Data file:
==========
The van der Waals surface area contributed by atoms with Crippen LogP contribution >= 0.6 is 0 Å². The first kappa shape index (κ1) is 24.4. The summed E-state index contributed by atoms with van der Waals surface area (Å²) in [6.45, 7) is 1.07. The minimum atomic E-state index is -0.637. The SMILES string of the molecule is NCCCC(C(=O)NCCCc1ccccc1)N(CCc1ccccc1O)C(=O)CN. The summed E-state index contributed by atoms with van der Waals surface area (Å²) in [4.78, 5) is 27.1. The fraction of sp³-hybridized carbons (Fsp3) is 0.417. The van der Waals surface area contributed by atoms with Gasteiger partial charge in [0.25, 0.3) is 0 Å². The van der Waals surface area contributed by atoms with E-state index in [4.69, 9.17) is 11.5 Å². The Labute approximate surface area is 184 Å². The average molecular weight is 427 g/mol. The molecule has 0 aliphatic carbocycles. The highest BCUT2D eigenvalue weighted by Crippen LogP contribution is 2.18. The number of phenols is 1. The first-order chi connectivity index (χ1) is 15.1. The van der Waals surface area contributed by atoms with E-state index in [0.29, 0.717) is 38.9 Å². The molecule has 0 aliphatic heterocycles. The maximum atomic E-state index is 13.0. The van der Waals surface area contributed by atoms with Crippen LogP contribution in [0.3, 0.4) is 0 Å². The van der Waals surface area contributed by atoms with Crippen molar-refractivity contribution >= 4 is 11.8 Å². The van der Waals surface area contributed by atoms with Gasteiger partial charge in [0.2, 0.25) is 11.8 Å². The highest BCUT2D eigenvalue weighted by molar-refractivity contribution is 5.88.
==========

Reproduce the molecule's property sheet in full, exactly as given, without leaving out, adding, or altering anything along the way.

The van der Waals surface area contributed by atoms with Crippen LogP contribution >= 0.6 is 0 Å². The first kappa shape index (κ1) is 24.4. The summed E-state index contributed by atoms with van der Waals surface area (Å²) in [6.45, 7) is 1.07. The minimum atomic E-state index is -0.637. The SMILES string of the molecule is NCCCC(C(=O)NCCCc1ccccc1)N(CCc1ccccc1O)C(=O)CN. The summed E-state index contributed by atoms with van der Waals surface area (Å²) in [4.78, 5) is 27.1. The fraction of sp³-hybridized carbons (Fsp3) is 0.417. The van der Waals surface area contributed by atoms with Gasteiger partial charge in [0.25, 0.3) is 0 Å². The van der Waals surface area contributed by atoms with E-state index in [4.69, 9.17) is 11.5 Å². The Labute approximate surface area is 184 Å². The average molecular weight is 427 g/mol. The molecule has 0 aliphatic carbocycles. The highest BCUT2D eigenvalue weighted by Crippen LogP contribution is 2.18. The number of phenols is 1. The first-order chi connectivity index (χ1) is 15.1. The van der Waals surface area contributed by atoms with E-state index in [0.29, 0.717) is 38.9 Å². The molecule has 0 aliphatic heterocycles. The maximum atomic E-state index is 13.0. The van der Waals surface area contributed by atoms with Crippen LogP contribution in [0.3, 0.4) is 0 Å². The van der Waals surface area contributed by atoms with Crippen molar-refractivity contribution >= 4 is 11.8 Å². The van der Waals surface area contributed by atoms with Gasteiger partial charge in [0.2, 0.25) is 11.8 Å². The highest BCUT2D eigenvalue weighted by molar-refractivity contribution is 5.88.